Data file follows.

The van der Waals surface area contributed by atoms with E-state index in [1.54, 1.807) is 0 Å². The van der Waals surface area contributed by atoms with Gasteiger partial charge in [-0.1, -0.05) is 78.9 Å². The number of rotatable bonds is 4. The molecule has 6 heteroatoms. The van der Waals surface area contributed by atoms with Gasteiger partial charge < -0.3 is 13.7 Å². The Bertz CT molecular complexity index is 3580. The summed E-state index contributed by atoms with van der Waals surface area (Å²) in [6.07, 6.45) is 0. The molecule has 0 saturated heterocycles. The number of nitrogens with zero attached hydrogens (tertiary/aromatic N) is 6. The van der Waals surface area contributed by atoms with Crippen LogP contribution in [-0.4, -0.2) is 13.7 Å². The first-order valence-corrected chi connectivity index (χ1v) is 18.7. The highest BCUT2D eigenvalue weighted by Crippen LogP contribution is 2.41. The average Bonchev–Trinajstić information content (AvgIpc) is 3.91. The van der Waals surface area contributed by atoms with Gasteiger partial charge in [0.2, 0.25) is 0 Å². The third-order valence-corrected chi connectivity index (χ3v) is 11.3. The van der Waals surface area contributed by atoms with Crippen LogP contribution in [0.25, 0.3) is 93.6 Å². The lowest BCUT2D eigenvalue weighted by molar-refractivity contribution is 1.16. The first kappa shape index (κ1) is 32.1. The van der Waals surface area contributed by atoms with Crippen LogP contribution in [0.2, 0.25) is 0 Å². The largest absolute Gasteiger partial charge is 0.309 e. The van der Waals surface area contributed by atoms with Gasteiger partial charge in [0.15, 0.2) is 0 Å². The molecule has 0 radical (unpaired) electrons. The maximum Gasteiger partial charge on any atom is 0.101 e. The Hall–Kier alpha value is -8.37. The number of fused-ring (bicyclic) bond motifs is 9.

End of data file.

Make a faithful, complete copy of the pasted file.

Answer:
The van der Waals surface area contributed by atoms with E-state index in [1.54, 1.807) is 0 Å². The van der Waals surface area contributed by atoms with Gasteiger partial charge in [-0.1, -0.05) is 78.9 Å². The number of rotatable bonds is 4. The molecule has 6 heteroatoms. The van der Waals surface area contributed by atoms with Gasteiger partial charge < -0.3 is 13.7 Å². The Bertz CT molecular complexity index is 3580. The summed E-state index contributed by atoms with van der Waals surface area (Å²) in [6.07, 6.45) is 0. The molecule has 0 saturated heterocycles. The number of nitrogens with zero attached hydrogens (tertiary/aromatic N) is 6. The van der Waals surface area contributed by atoms with Crippen LogP contribution in [-0.4, -0.2) is 13.7 Å². The first-order valence-corrected chi connectivity index (χ1v) is 18.7. The highest BCUT2D eigenvalue weighted by Crippen LogP contribution is 2.41. The average Bonchev–Trinajstić information content (AvgIpc) is 3.91. The van der Waals surface area contributed by atoms with Gasteiger partial charge in [0.2, 0.25) is 0 Å². The third-order valence-corrected chi connectivity index (χ3v) is 11.3. The van der Waals surface area contributed by atoms with Crippen LogP contribution in [0.25, 0.3) is 93.6 Å². The lowest BCUT2D eigenvalue weighted by molar-refractivity contribution is 1.16. The first kappa shape index (κ1) is 32.1. The van der Waals surface area contributed by atoms with Crippen LogP contribution in [0.2, 0.25) is 0 Å². The largest absolute Gasteiger partial charge is 0.309 e. The van der Waals surface area contributed by atoms with Gasteiger partial charge in [0.15, 0.2) is 0 Å². The molecule has 0 radical (unpaired) electrons. The maximum Gasteiger partial charge on any atom is 0.101 e. The Hall–Kier alpha value is -8.37. The number of fused-ring (bicyclic) bond motifs is 9.